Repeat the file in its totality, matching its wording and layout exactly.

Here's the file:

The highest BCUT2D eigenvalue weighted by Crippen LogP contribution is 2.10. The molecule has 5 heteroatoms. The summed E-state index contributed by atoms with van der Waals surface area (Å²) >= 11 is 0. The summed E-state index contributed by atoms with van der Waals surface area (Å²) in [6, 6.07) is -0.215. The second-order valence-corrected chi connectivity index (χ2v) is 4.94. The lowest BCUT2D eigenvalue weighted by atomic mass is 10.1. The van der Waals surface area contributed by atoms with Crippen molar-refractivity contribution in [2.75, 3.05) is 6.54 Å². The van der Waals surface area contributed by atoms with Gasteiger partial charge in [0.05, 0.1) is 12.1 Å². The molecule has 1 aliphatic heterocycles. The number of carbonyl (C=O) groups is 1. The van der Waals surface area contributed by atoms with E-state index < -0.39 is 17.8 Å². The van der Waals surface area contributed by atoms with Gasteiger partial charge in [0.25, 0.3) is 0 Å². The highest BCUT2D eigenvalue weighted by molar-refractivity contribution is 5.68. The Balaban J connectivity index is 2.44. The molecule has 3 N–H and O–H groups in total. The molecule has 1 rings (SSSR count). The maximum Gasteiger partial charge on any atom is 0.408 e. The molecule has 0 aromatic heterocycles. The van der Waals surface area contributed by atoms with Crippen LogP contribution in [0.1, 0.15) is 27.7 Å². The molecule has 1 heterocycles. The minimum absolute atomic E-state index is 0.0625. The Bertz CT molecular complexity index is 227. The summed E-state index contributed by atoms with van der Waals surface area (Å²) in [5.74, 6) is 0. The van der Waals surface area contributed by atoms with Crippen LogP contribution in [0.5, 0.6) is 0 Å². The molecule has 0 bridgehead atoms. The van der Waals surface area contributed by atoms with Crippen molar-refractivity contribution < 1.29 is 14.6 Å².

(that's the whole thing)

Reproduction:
The highest BCUT2D eigenvalue weighted by Crippen LogP contribution is 2.10. The molecule has 5 heteroatoms. The summed E-state index contributed by atoms with van der Waals surface area (Å²) >= 11 is 0. The summed E-state index contributed by atoms with van der Waals surface area (Å²) in [6, 6.07) is -0.215. The second-order valence-corrected chi connectivity index (χ2v) is 4.94. The lowest BCUT2D eigenvalue weighted by atomic mass is 10.1. The van der Waals surface area contributed by atoms with Crippen molar-refractivity contribution in [2.75, 3.05) is 6.54 Å². The van der Waals surface area contributed by atoms with Gasteiger partial charge in [0.05, 0.1) is 12.1 Å². The molecule has 1 aliphatic heterocycles. The number of carbonyl (C=O) groups is 1. The van der Waals surface area contributed by atoms with E-state index < -0.39 is 17.8 Å². The van der Waals surface area contributed by atoms with Gasteiger partial charge in [0.25, 0.3) is 0 Å². The highest BCUT2D eigenvalue weighted by molar-refractivity contribution is 5.68. The Balaban J connectivity index is 2.44. The molecule has 3 N–H and O–H groups in total. The molecule has 1 rings (SSSR count). The maximum Gasteiger partial charge on any atom is 0.408 e. The molecule has 0 aromatic heterocycles. The van der Waals surface area contributed by atoms with Crippen LogP contribution in [0.1, 0.15) is 27.7 Å². The molecule has 1 heterocycles. The minimum absolute atomic E-state index is 0.0625. The Bertz CT molecular complexity index is 227. The summed E-state index contributed by atoms with van der Waals surface area (Å²) in [5.74, 6) is 0. The van der Waals surface area contributed by atoms with Crippen LogP contribution in [0.5, 0.6) is 0 Å². The molecule has 0 bridgehead atoms. The van der Waals surface area contributed by atoms with Crippen molar-refractivity contribution < 1.29 is 14.6 Å².